THE WHITE HOUSE
Office of the Press Secretary
For Immediate Release October 28, 1994
REMARKS BY PRESIDENT CLINTON TO THE ISRAELI KNESSET
October 27, 1994
9:25 p.m. (L)
PRESIDENT CLINTON: Mr. President, Mr. Prime Minister, Mr.
Speaker, Mr. Netanyahu, ladies and gentlemen of the Knesset:
Let me begin by thanking the Prime Minister and the people of
Israel for welcoming me to your wonderful country, and thanking
all of you for giving me the opportunity to address this great
democratic body where, clearly, people of all different views
are welcome to express their convictions. I feel right at home.
(Laughter and applause.)
Yesterday Israel took a great stride toward fulfilling the
ancient dream of the Jewish people -- the patriarch's dream of a strong
and plentiful people living freely in their own land, enjoying the
fruits of peace with their neighbors. Nearly 17 years after President
Sadat came to this chamber to seek peace, and Prime Minister Begin
reached out in reconciliation. And just over a year after Israel and
the PLO declared a pathway to peace on the South Lawn of the White
House, Israel and Jordan have now written a new chapter.
Tonight we praise the courage of the leaders who have given life
to this treaty, Prime Minister Rabin and Foreign Minister Peres. They
have shown the vision and the tenacity of other leaders of Israel's past
whose names will be remembered always for their devotion to your cause
and your people -- Ben Gurion, Maier, Begin.
In your life, Prime Minister, we see the life of your country.
As a youth, you wished to fulfill the commandment to farm the land of
Israel, but instead you had to answer the call to defend the people of
Israel. You have devoted your life to cultivating strength so that
others could till the soil in safety. You have fought many battles and
won many victories in war. Now, in strength, you are fighting and
winning battles for peace. Indeed, you have shown your people that they
can free themselves from siege; that for the first time, they can make
real a peace for the generations.
For the American people, too, this peace is a blessing. For
decades, as Israel has struggled to survive, we have rejoiced in your
triumphs and shared in your agonies. In the years since Israel was
founded, Americans of every faith have admired and supported you. Like
your country, ours is a land that welcomes exiles -- a nation of hope; a
nation of refuge. From the Orient and Europe, and now from the former
Soviet Union, your people have come, Ashkenazim and Sephardim, Yemenites
and Ethiopians -- all of you committed to living free, to building a
One of nearly four of the citizens of this country is an Arab,
something very few people know beyond your borders. Even without the
blessings of secure borders, you have secured from your own people the
blessings of democracy. With all of its turmoil and debate, it is still
the best of all systems.
In times of war and times of peace, every President of the
United States since Harry Truman, and every Congress has understood the
importance of Israel. The survival of Israel is important not only to
our interests, but to every single value we hold dear as a people. Our
role in war has been to help you defend yourself by yourself. That is
what you have asked. Now that you are taking risks for peace, our role
is to help you minimize the risks of peace.
I am committed to working with our Congress to maintain the
current levels of military and economic assistance. We have taken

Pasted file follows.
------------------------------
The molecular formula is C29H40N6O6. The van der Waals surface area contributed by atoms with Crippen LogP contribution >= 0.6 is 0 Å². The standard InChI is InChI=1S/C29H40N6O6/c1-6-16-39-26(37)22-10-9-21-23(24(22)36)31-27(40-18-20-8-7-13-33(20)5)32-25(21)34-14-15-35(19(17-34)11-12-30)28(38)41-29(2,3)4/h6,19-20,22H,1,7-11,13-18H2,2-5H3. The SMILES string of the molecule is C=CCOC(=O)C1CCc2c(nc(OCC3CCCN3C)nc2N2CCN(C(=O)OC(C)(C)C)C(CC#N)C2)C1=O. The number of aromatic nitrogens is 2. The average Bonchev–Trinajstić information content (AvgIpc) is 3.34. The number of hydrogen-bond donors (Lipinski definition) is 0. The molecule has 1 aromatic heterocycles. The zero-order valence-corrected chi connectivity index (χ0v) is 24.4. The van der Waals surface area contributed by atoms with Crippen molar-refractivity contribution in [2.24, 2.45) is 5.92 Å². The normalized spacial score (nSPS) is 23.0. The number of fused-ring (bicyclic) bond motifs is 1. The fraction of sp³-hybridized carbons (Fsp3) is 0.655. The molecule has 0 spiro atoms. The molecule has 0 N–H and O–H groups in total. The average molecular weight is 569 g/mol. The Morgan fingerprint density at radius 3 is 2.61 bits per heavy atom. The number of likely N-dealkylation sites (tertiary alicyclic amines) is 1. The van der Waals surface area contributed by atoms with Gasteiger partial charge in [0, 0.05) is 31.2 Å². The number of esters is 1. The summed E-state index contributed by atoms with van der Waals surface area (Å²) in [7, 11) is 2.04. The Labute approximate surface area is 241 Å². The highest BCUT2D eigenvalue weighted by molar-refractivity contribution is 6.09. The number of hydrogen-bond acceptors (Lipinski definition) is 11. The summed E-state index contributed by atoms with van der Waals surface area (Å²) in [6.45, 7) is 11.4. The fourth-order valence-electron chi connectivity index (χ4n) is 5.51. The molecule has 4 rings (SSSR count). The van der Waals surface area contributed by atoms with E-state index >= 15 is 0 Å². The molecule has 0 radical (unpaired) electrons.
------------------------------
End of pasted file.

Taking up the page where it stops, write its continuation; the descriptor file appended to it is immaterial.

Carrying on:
concrete steps to strengthen Israel's qualitative edge. The U.S.-Israel
Science and Technology Commission unprecedented Israeli access to the
U.S. high-technology market, and acquisition of advanced computers --
all these keep Israel in the forefront of global advances and
competitive and global markets.
I have also taken steps to enhance Israel's military and your
capacity to address possible threats not only to yourselves, but to the
region. F-15 aircraft are being provided, and F-16s transferred out of
U.S. stocks. We work closely with you to develop the Arrow missile, to
protect against the threat of ballistic missiles.
As we help to overcome the risks of peace, we also are helping
to build a peace that will bring with it the safety and security Israel
deserves. That peace must be real, based on treaty commitments arrived
at directly by the parties, not imposed from outside. It must be
secure. Israel must always be able to defend itself by itself. And it
must be comprehensive. We have worked hard to end the Arab boycott, and
we've had some success. But we will not stop until it is completely
There is a treaty with Jordan and an agreement with the PLO.
But we must keep going until Syria and Lebanon close the circle of
states entering into peace, and the other nations of the Arab world
normalize their relations with Israel.
This morning in Damascus I discussed peace with President Assad.
He repeated at our press conference what he had earlier said to his own
Parliament, Syria has made a strategic choice for peace with Israel. He
also explained that Syria is ready to commit itself to the requirements
of peace through the establishment of normal peaceful relations with
Israel. His hope, as he articulated it, is to transform the region from
a state of war to a state of peace that enables both Arabs and Israelis
to live in security, stability and prosperity.
We have been urging President Assad to speak to you in a
language of peace that you can understand. Today he began to do so. Of
course, it would take more than words -- much more than words. Yet I
believe something is changing in Syria. Its leaders understand that it
is time to make peace. There will still be a good deal of hard
bargaining before a breakthrough, but they are serious about proceeding.
Just as we have worked with you from Camp David to Wadi Araba to
bring peace with security to your people, so, too, we will walk with you